Debbie Packman

BFGoodrich is in confident mood as the completion of its $2.2-billion merger with Coltec Industries draws tantalisingly close.

CEOs Dave Burner (BFGoodrich) and John Guppy (Coltec) appeared together at the show yesterday to reveal that the 'friendly' union awaits a final decision from the appeals court next week before it becomes official.

When complete, the newly expanded company is expected to bring in annual revenues of around $6 billion, placing it near the top of the market table in aerospace systems and services, performance materials and now industrial products.

The move is the biggest a string of takeovers by BFGoodrich, which has made 38 acquisitions in the last decade, topping the $1 billion takeover of Rohr Industries two years ago.

Following this latest move, the company will have doubled its size in less than three years, putting it among the USA's 300 largest companies and ranked number two in the North American aerospace market.

"With Coltec we will be bigger, stronger and more profitable," says Burner, whose main aim for his shareholders is to boost revenues while maintaining margins.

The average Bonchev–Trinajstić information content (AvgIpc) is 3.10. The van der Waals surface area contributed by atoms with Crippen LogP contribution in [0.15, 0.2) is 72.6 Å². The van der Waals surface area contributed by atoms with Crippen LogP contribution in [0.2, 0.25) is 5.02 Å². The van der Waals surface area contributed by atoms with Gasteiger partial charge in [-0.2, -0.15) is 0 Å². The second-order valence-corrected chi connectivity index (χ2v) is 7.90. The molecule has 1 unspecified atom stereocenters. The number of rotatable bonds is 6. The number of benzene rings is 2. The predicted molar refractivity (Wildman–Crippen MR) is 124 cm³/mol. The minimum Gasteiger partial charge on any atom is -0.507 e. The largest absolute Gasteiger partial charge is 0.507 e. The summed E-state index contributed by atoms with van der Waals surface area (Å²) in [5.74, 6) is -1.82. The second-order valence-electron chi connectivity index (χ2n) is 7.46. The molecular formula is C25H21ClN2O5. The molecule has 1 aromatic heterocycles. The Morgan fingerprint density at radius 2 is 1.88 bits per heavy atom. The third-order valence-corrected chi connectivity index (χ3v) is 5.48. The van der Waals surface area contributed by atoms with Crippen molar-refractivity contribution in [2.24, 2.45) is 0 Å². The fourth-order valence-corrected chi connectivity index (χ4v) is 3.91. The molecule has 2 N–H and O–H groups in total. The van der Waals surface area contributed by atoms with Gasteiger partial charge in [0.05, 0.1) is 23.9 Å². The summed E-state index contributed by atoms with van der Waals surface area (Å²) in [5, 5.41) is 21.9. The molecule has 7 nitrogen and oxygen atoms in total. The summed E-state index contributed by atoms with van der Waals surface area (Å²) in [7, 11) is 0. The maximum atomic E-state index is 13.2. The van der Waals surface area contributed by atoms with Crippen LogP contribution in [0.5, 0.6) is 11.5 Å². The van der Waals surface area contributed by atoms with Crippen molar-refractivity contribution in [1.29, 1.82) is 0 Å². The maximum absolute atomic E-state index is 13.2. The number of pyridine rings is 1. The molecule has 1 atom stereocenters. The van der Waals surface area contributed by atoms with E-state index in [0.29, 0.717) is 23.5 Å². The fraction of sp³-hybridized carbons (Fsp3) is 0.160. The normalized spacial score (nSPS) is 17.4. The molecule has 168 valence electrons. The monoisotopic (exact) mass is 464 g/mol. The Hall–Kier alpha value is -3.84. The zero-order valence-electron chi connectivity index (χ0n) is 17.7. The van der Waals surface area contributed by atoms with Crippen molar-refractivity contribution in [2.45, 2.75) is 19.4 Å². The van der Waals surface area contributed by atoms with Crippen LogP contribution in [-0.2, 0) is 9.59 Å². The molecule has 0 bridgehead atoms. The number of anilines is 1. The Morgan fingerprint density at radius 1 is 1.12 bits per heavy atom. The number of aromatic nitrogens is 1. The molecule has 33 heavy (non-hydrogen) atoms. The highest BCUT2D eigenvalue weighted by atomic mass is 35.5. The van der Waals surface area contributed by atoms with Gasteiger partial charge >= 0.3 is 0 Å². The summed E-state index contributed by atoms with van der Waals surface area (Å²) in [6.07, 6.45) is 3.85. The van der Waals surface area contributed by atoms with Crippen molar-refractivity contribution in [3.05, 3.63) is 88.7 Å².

"We will be even further along in establishing BFGoodrich as a leading multi-industry company with enhanced prospects for consistent profit growth."

Coltec brings landing gear, sensors, fuel and integrated systems, crew seats and engine components to the partnership, boosting the new company's aerospace revenues to 65%. Performance materials will account for 30%.

Which arm retains the landing gear business will be reviewed along with other areas for efficiencies as Coltec becomes fully integrated with BFGoodrich at Coltec's North Carolina headquarters.

If next week's decision goes in BFGoodrich's favour, it will be the final hurdle for the partnership which has faced aggressive challenges from AlliedSignal and Crane since it was first mooted last year.

But fears that the merger will result in a near-monopoly are unfounded, says the company, as powerful customers such as Boeing, Lockheed Martin and the airlines control the bidding for landing gear, dictating marketplace competition and prices.

Nor will landing gear be designed in such as way that only its own wheels and brakes can be used, they say, as aircraft manufacturers have firm and fair specifications. Most also use two sources of wheels and brakes leaving the market open for competitors.

Clearance by the US Federal Trade Commission, the Department of Defense and a 96% vote in favour by the shareholders all point to a positive verdict for the duo and a failed lawsuit for the challengers.

Source: Flight Daily News